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Europe’s aviation emissions down 57% in 2020

written by Hannah Dowling | January 28, 2021

Airbus A380 landing at LAX (Source: Rob Finlayson)

The widespread introduction of border closures and travel restrictions has seen the European aviation industry’s CO₂ emissions fall 56.9 per cent compared to 2019, according to Eurocontrol.

The European Organisation for the Safety of Air Navigation, commonly known as Eurocontrol, has released its ‘data snapshot’ on CO₂ emissions from flights throughout 2020.

It found aviation emissions to be down 56.9 per cent on 2019 levels, while the number of flights departing from European states declined at a similar rate year-on-year, to be down 54.5 per cent in 2020.

The report found that individual European states reduced their aviation emissions by between 13 per cent, as in the case of Luxembourg, and 75 per cent, as in the case of Montenegro.

The air traffic organisation noted that the considerable variation between countries’ CO₂ reductions was largely driven by differences in their fleets, market segments, and the effect of COVID-19 on the local aviation industry.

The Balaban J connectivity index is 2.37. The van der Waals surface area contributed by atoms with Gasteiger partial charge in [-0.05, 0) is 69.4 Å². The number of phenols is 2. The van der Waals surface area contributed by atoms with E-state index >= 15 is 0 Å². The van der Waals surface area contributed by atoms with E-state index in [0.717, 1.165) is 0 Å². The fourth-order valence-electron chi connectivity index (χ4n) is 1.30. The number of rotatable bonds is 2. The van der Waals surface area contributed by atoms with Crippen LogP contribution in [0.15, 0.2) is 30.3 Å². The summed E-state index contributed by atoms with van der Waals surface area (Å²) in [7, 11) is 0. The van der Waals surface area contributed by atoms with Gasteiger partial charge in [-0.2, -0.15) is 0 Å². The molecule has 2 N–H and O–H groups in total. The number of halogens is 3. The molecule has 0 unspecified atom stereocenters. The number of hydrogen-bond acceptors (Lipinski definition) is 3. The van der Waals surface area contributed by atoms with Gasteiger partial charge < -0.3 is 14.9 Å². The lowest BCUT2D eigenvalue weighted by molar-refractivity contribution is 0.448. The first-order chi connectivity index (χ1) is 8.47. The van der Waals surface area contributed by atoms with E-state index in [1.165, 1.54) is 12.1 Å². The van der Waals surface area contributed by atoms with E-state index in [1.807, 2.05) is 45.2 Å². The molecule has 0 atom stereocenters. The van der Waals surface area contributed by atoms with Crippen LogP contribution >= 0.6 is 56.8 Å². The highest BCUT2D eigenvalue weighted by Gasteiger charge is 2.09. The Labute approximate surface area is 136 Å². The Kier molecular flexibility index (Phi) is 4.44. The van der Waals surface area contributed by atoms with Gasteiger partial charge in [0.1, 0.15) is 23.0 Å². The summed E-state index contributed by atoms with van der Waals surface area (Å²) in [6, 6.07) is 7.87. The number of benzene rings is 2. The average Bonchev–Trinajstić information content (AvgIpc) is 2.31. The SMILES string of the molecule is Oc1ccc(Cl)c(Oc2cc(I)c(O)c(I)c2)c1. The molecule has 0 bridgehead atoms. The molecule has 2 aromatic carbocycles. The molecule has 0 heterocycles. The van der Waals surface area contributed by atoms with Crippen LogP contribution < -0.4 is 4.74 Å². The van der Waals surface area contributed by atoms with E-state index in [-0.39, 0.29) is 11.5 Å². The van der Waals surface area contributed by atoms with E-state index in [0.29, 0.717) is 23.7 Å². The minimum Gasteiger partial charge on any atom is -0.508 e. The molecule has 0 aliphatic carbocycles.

For example, the number of flights departing from Belgium was down by about half in 2020 when compared to 2019, however Belgium’s aviation CO₂ emissions were down only 30 per cent.

This was because a high number of flights operated out of Belgium in 2020 were cargo operations, utilising larger aircraft, and often travelling further distances than normal.


The states that marked the biggest reduction in their aviation CO₂ emissions were Montenegro, Croatia, and Slovenia, with emissions down 75, 73, and 71 per cent year-on-year, respectively.

The states that reduced emissions the least included Luxembourg (13 per cent),  Belgium (30 per cent) and the Netherlands (41 per cent).


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